While there is still much unknown, the effects of sleep deprivation are clear and exhibited through recognizable symptoms, according to Dr. Paul Hardin, distinguished professor of biology and director of the Center for Biological Clocks Research at Texas A&M University.
“We don’t really yet understand what causes us to sleep as far as the homeostatic process, and we don’t know why we sleep,” Hardin says. “All we know is that if we don’t get enough sleep it has very severe consequences to our mental acuity.”
Woltering says more sleep research is needed among college students to find the root of problems we rarely relate to sleepiness. “I think it’s really important to look at the effects of sleep, particularly in college student age, for college dropout rates,” Woltering says. “I think there is a big correlation between the two, as well as for their own risk-taking behaviors and safety.”
Not having a consistent sleep schedule, says Earnest, is one of the most common issues among college student sleep habits. “What typically happens for college students is exams come up, papers are due, you have social events, so what happens is you start to vary from day to day and week to week the amount of sleep and the timing of when you go to sleep,” Earnest says.
These types of irregular sleep habits confuse the body clocks, according to Earnest, because people end up staying awake when the body is used to sleeping. He recommends keeping any changes within two to three hours of each other from night to night to avoid the ramifications such as disruption of internal harmony and impacts on learning and memory.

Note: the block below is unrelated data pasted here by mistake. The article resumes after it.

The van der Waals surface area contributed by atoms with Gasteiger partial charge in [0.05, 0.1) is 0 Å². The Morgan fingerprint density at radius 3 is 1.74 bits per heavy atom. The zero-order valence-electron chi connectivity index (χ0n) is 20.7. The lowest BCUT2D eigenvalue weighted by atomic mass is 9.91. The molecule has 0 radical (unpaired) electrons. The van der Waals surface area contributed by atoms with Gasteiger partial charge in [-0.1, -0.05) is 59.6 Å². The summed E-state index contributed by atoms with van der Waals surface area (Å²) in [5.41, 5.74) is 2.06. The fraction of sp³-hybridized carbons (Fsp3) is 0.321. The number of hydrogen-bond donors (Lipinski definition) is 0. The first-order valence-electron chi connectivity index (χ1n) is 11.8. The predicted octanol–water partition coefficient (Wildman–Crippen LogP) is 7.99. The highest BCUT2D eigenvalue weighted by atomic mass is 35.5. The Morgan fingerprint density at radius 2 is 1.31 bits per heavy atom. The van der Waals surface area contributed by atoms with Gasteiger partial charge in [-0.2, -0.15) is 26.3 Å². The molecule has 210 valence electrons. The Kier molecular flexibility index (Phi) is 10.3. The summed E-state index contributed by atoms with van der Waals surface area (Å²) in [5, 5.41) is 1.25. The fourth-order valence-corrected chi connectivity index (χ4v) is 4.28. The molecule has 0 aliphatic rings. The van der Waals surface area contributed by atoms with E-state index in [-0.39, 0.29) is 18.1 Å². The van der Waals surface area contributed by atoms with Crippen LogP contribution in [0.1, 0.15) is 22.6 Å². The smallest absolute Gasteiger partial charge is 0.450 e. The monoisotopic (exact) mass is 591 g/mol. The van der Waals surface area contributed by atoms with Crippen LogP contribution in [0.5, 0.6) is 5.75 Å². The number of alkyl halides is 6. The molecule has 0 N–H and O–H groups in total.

Earnest notes a difference in students who are chronically sleep deprived as opposed to acutely sleep deprived. “Acute sleep deprivation is what many experience right before an exam, and that is self-imposed for the most part,” Earnest says. “For one or two nights you get two or three hours of sleep. Chronic is someone who normally needs eight hours of sleep who only gets five to six hours of sleep every night.”
Chronic sleep deprivation can lead to severe problems down the line, according to John Childers, RRT, RPSGT, supervisor of the CHI St. Joseph Health Sleep Center. “They say there’s three things that makes for a healthy body: nutrition, exercise and sleep,” Childers says. “If any of those three things are failing, your health will decline. I equate it a lot to cigarette smoking. A couple years of cigarette smoking probably won’t cause you to have lung cancer or emphysema, but 30 years increases that chance greatly. Same thing with sleep. A few years of poor sleep hygiene while you’re in college is probably not going to be the death of you, but 30 years of ignoring sleep problems can lead to a lot of other problems, which will be the death of you.”
According to Hardin, there are a myriad of symptoms that point directly to sleep deprivation. “The problem will manifest itself by low performance, increased sickness because sleep deprivation leads to a depression of the immune system, an increased propensity to doze off at inappropriate times and increased irritability,” Hardin says. “Any of those effects are telltale signs that you are not getting enough sleep.”
Earnest says studying all night will not only cause sleep deprivation, but is not beneficial for retaining knowledge. “The all-nighter is the worst thing you can do for two main reasons,” Earnest says. “One, you’re putting yourself in a position if you get any sleep it’s going to be during the wrong time. Secondly, when you pull an all-nighter you’re trying to swim upstream of the normal timing for cognitive performance. Really what you’re doing is not making effective use of the time. What I tell people a better alternative is to study as much as you can and at least get some sleep and then wake up early to study before an exam. That will allow you to sleep more at the time you are normally asleep.”
Hardin says stress is the main reason people have problems getting enough sleep at night.
“Everyone has something going on in their life which causes them to lose sleep, whether it’s studying, preparing grant proposals, or writing papers, child care or any sort of health issues,” Hardin says. “There are lots of stressors out there which cause sleep deprivation. Trying to minimize those stressors is really important.”